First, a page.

Largely because of sensationalized press coverage on the rare occasions when serious incidents happen, caving is seen by many as a dangerous sport. This perception, however, is not supported by objective evidence. The obvious risks can all be managed with an appropriate combination of equipment, technique, and preparedness. In fact, in terms of injury rates per hour of participation, caving compares favourably with many other sports.
While public perception of caving may be that it is a dangerous and elite sport, the true picture is that it is safe, inclusive for a wide range of abilities, and offers many physical and mental health benefits.
Specifically with reference to the remit of the Ghar Parau Foundation, expedition caving serves not only to advance the development of the expedition team members through teamwork, leadership, and training, but participants also gain valuable experience and knowledge of cave science. The advancement of equipment and techniques, together with the aspirational pull of original exploration in remote locations, is reflected back into the sport to the benefit of all its participants.
That said, The Ghar Parau Foundation thinks it is important to recognise the value of risk assessments in managing both the obvious and the less obvious risks of caving expeditions. We encourage all expeditions to perform a risk assessment but we don’t actually review them as part of the application process and your expedition won’t be marked up or down for an award on the basis of your risk assessment.
Any risk assessment has to identify things that are likely to happen and things that are unlikely to happen, as well as to identify whether a hazard presents the possibility of severe or minor consequences. A hazard with severe consequence (usually, but not always, bodily injury) but which is very unlikely to happen actually presents a lower risk than a hazard that has less severe consequences but is more likely to occur. Low-consequence events that happen regularly are usually managed as a matter of course, and in caving there are some high-risk hazards that are common (examples being high rainfall and falls from a height) and so the appropriate protection measures are also well understood.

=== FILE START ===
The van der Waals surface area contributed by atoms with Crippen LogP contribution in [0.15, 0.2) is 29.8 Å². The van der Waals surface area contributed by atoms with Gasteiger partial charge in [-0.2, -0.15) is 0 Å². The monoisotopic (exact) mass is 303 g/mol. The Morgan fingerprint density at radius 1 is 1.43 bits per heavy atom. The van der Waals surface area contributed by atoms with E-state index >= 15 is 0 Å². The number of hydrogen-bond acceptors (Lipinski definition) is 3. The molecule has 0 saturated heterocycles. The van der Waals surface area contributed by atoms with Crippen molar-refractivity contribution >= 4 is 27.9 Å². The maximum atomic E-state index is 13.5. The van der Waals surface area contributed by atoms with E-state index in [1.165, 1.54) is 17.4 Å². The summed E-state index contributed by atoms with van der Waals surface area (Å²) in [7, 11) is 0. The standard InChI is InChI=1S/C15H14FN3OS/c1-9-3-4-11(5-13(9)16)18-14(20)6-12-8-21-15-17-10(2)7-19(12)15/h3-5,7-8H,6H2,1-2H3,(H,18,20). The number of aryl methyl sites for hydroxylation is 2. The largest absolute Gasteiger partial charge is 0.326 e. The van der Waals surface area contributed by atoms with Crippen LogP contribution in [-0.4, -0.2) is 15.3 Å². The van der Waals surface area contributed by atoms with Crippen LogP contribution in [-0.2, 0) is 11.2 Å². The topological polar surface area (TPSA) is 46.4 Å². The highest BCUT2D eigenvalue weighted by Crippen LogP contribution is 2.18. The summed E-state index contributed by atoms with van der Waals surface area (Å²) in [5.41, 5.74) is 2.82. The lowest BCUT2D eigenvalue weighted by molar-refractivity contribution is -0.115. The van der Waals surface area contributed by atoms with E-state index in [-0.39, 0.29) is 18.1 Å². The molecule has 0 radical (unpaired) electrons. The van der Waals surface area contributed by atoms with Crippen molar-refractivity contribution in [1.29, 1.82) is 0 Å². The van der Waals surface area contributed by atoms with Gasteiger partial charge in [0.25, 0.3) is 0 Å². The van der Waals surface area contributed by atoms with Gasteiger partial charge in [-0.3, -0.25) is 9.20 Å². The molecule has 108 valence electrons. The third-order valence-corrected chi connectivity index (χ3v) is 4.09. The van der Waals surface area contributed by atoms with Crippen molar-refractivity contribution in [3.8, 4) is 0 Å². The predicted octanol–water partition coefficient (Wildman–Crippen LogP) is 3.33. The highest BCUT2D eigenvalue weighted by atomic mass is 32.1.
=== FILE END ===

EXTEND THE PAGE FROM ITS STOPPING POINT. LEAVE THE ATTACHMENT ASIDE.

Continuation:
Therefore, the primary value of risk assessments is in identifying less frequent, usually serious events, and ensuring that you are prepared for them when they occur. However, low-consequence events which happen infrequently must also be considered and it’s important not to take for granted the protection measures for the common high-risk hazards.
Risk assessments do not need to be long or complicated, and you don’t need to assign numbers to hazards, frequency, etc – sometimes numbers help, but more often than not they make the process more complicated by introducing arguments about where to draw the lines when choosing scores. Remember, the primary function of a risk assessment is to identify risks in advance so you are prepared to deal with them when they arise, or so you can see them coming and avoid them.
Three examples of a caving risk assessment are linked below:
We are grateful to Oxford University Caving Club, Imperial College Caving Club, and Tim Allen and Mark Wright of the Mulu Caves Project for allowing us to use their risk assessments as examples.
Please review them and adapt them where you think they are useful but don’t just copy them: the main benefit of risk assessment is in the process itself, not just the documented outcome.
If you have a risk assessment you are prepared to share, please send us a copy and we’ll add it to the list above.